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Digital Dust

Dropping in with Dirtwire’s David Satori

Kyle Thiermann

Sitting on top of a U-Haul truck at Burning Man 2020, he drinks a bottle of champagne.

As he watches the sun descend behind the mountains, a new frequency dances across the dry lake bed and mingles with his mind. It’s invisible. It’s hypnotic. And even though his serotonin levels are shot and his knee is sore, he stands up, holds the champagne to the sky and grooves late into the night.

It’s Dirtwire.

Born from the underground West Coast electronic music scene, the band is at the forefront of blending world instruments with the power of the laptop. It incorporates West African kamale ngoni, harmonica, space fiddle, whamola bass, Rickenbacher electric 12-string guitars, bowed banjos jaw harps and other instruments you’ve likely never heard of.

It comes together for a style of music Dirtwire’s David Satori describes, with a laugh, as “swamptronica.”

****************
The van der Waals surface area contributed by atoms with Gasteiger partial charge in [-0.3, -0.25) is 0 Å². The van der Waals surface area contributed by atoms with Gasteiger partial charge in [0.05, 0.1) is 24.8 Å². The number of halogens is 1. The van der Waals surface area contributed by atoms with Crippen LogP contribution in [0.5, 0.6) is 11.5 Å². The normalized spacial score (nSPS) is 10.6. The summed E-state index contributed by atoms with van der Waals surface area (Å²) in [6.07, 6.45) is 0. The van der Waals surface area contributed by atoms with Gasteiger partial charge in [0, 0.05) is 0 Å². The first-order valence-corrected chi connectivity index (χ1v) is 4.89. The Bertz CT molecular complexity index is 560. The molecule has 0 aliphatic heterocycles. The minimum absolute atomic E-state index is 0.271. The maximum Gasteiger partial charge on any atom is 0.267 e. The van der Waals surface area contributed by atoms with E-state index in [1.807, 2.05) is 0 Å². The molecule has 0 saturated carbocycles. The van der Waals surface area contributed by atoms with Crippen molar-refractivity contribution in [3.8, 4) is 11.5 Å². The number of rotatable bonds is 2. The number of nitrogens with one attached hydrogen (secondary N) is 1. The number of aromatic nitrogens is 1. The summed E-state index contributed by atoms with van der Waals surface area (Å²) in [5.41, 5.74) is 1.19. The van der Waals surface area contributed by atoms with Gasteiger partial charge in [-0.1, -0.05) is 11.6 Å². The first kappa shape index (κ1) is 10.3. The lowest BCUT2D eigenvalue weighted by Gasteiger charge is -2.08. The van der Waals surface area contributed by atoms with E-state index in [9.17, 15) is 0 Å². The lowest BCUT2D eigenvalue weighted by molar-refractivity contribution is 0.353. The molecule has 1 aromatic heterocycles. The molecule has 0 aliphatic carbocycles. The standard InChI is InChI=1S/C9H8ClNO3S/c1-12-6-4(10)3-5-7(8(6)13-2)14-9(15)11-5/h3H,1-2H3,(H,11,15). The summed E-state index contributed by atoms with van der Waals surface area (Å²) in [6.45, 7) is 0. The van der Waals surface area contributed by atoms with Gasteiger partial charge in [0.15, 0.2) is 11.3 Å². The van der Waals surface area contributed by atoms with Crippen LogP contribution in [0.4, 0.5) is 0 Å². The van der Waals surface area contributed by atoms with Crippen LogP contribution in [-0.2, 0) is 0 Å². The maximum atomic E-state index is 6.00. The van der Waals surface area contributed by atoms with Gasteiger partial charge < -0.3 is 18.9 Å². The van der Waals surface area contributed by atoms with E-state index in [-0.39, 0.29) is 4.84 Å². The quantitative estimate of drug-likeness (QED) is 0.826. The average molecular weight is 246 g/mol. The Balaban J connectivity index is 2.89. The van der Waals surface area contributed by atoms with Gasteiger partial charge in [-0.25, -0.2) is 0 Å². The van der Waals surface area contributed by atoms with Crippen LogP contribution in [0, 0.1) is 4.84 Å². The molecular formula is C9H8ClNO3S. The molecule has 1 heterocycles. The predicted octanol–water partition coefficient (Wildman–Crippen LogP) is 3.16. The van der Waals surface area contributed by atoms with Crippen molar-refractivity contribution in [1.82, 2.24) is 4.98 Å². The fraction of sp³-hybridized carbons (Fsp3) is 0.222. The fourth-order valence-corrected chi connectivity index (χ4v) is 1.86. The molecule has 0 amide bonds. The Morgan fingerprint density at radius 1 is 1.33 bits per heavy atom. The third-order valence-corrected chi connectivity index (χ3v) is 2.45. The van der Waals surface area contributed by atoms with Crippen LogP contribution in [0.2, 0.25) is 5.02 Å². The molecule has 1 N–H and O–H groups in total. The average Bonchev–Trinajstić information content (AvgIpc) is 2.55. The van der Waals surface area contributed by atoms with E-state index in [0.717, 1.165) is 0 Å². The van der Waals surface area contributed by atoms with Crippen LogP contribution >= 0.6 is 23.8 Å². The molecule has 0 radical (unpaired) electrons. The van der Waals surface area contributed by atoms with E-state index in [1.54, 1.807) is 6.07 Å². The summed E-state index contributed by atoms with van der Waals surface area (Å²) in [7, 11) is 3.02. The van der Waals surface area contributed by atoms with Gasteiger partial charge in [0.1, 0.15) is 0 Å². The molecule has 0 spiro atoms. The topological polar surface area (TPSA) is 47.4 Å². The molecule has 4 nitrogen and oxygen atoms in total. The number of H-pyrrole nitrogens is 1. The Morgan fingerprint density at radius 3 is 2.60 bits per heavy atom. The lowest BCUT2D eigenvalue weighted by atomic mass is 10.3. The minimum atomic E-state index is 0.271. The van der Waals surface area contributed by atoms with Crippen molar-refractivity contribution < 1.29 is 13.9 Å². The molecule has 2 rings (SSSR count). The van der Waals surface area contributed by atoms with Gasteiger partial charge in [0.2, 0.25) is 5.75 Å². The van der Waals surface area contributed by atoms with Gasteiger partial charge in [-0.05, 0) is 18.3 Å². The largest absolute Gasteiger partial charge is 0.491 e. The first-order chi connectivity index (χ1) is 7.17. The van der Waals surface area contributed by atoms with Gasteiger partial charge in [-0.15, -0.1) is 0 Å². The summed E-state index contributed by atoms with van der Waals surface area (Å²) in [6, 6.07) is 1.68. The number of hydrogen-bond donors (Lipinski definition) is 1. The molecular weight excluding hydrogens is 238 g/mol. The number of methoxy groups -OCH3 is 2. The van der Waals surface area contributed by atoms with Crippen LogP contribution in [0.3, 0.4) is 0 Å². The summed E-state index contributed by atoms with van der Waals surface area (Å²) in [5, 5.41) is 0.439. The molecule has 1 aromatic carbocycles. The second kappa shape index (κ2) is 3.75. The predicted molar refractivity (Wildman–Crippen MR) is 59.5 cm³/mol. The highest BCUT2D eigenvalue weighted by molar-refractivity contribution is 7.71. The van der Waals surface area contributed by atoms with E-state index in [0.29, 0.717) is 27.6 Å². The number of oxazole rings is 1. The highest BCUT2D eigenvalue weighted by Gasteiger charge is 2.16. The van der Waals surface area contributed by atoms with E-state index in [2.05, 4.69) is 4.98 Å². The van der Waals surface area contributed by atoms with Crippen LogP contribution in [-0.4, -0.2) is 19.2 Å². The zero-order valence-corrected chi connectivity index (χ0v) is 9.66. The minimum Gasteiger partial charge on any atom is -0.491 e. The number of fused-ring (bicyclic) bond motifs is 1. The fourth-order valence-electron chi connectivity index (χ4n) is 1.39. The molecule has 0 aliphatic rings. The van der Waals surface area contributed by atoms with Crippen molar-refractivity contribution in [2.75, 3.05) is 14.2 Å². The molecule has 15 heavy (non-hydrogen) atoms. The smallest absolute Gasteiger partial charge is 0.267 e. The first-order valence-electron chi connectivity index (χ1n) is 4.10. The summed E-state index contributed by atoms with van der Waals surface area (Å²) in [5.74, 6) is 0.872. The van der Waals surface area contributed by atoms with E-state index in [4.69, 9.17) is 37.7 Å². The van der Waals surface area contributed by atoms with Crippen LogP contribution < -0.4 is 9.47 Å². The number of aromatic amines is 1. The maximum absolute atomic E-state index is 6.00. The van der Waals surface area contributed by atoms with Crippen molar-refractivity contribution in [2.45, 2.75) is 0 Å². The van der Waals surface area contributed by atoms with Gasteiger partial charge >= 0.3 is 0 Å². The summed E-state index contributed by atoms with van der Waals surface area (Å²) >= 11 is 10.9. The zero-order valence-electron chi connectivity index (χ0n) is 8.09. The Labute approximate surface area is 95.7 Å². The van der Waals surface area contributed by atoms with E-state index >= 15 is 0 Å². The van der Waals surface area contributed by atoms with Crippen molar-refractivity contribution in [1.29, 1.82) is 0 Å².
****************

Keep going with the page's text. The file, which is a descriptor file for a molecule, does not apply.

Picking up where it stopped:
“Our music has also been called electro-twang and back-porch space cowboy blues,” he adds.

When Burning Man was forced to go virtual due to the pandemic, Dirtwire didn’t feel constrained by the digital medium. Instead, the band used it to explore worlds only accessible in VR. In collaboration with digital artist Android Jones and with educational interludes from mycologist Paul Stamets, the band created an experience known as The Virtual Mushroom. 

“Stamets is one of my heroes,” Satori said. “So it was amazing when we heard that he was a fan of Dirtwire and wanted to work with us.”

The band has cultivated a relationship with psychedelic mushrooms over the years and often uses them in its creative process. Their first album, Electric River, explored Dirtwire’s ritualistic practice of taking psilocybin mushrooms and conjuring musical transmissions from other dimensions.

“‘Sailing the Solar Flares’ was written on psilocybin,” Satori says of the band’s most popular song. 

So perhaps it was fitting that when the band designed its show for Burning Man’s first digital experience, it transformed the stage into gigantic mushroom. The music reverberated from inside the fungal walls and echoed across the interwebs until it reached that same kid dancing on top of a U-Haul truck, champagne in hand, parked in his parents’ driveway.  

 

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